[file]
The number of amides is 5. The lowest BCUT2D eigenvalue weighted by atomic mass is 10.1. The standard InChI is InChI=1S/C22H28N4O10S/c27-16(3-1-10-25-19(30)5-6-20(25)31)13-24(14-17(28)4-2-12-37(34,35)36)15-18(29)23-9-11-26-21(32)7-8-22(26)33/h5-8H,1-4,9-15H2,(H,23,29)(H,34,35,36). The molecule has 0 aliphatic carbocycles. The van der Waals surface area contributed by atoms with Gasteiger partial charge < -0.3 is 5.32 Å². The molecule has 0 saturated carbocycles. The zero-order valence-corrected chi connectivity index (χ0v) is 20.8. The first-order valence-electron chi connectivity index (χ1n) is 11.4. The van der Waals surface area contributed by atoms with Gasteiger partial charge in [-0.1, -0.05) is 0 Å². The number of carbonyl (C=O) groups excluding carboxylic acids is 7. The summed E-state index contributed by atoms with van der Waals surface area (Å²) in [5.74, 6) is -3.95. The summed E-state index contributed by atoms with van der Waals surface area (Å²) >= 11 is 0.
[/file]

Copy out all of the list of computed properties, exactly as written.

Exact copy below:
The number of amides is 5. The lowest BCUT2D eigenvalue weighted by atomic mass is 10.1. The standard InChI is InChI=1S/C22H28N4O10S/c27-16(3-1-10-25-19(30)5-6-20(25)31)13-24(14-17(28)4-2-12-37(34,35)36)15-18(29)23-9-11-26-21(32)7-8-22(26)33/h5-8H,1-4,9-15H2,(H,23,29)(H,34,35,36). The molecule has 0 aliphatic carbocycles. The van der Waals surface area contributed by atoms with Gasteiger partial charge < -0.3 is 5.32 Å². The molecule has 0 saturated carbocycles. The zero-order valence-corrected chi connectivity index (χ0v) is 20.8. The first-order valence-electron chi connectivity index (χ1n) is 11.4. The van der Waals surface area contributed by atoms with Gasteiger partial charge in [-0.1, -0.05) is 0 Å². The number of carbonyl (C=O) groups excluding carboxylic acids is 7. The summed E-state index contributed by atoms with van der Waals surface area (Å²) in [5.74, 6) is -3.95. The summed E-state index contributed by atoms with van der Waals surface area (Å²) >= 11 is 0.